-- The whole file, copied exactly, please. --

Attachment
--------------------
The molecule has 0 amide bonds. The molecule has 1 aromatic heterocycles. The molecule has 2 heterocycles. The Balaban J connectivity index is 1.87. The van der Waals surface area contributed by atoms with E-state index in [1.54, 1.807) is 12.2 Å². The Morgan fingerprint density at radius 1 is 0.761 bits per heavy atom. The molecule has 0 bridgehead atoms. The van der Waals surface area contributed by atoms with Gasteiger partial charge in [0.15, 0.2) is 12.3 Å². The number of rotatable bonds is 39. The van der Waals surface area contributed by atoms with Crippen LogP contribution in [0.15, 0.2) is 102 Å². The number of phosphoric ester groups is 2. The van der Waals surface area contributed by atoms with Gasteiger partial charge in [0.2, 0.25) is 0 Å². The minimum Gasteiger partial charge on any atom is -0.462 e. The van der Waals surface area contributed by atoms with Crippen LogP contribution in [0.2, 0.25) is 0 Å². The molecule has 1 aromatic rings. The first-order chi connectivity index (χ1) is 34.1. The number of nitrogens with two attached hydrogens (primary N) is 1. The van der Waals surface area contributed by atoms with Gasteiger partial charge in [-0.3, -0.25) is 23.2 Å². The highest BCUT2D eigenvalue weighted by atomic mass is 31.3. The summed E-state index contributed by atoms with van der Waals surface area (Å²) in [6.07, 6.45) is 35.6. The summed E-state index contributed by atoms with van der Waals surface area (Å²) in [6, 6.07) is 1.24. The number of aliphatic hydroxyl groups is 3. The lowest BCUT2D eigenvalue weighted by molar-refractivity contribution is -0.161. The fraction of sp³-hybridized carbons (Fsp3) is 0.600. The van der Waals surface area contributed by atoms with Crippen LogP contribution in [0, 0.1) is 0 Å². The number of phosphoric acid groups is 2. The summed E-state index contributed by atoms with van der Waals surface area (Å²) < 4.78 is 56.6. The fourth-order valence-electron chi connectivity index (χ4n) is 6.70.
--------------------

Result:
The molecule has 0 amide bonds. The molecule has 1 aromatic heterocycles. The molecule has 2 heterocycles. The Balaban J connectivity index is 1.87. The van der Waals surface area contributed by atoms with E-state index in [1.54, 1.807) is 12.2 Å². The Morgan fingerprint density at radius 1 is 0.761 bits per heavy atom. The molecule has 0 bridgehead atoms. The van der Waals surface area contributed by atoms with Gasteiger partial charge in [0.15, 0.2) is 12.3 Å². The number of rotatable bonds is 39. The van der Waals surface area contributed by atoms with Crippen LogP contribution in [0.15, 0.2) is 102 Å². The number of phosphoric ester groups is 2. The van der Waals surface area contributed by atoms with Gasteiger partial charge in [0.2, 0.25) is 0 Å². The minimum Gasteiger partial charge on any atom is -0.462 e. The van der Waals surface area contributed by atoms with Crippen LogP contribution in [0.2, 0.25) is 0 Å². The molecule has 1 aromatic rings. The first-order chi connectivity index (χ1) is 34.1. The number of nitrogens with two attached hydrogens (primary N) is 1. The van der Waals surface area contributed by atoms with Gasteiger partial charge in [-0.3, -0.25) is 23.2 Å². The highest BCUT2D eigenvalue weighted by atomic mass is 31.3. The summed E-state index contributed by atoms with van der Waals surface area (Å²) in [6.07, 6.45) is 35.6. The summed E-state index contributed by atoms with van der Waals surface area (Å²) in [6, 6.07) is 1.24. The number of aliphatic hydroxyl groups is 3. The lowest BCUT2D eigenvalue weighted by molar-refractivity contribution is -0.161. The fraction of sp³-hybridized carbons (Fsp3) is 0.600. The van der Waals surface area contributed by atoms with Crippen LogP contribution in [0, 0.1) is 0 Å². The number of phosphoric acid groups is 2. The summed E-state index contributed by atoms with van der Waals surface area (Å²) < 4.78 is 56.6. The fourth-order valence-electron chi connectivity index (χ4n) is 6.70.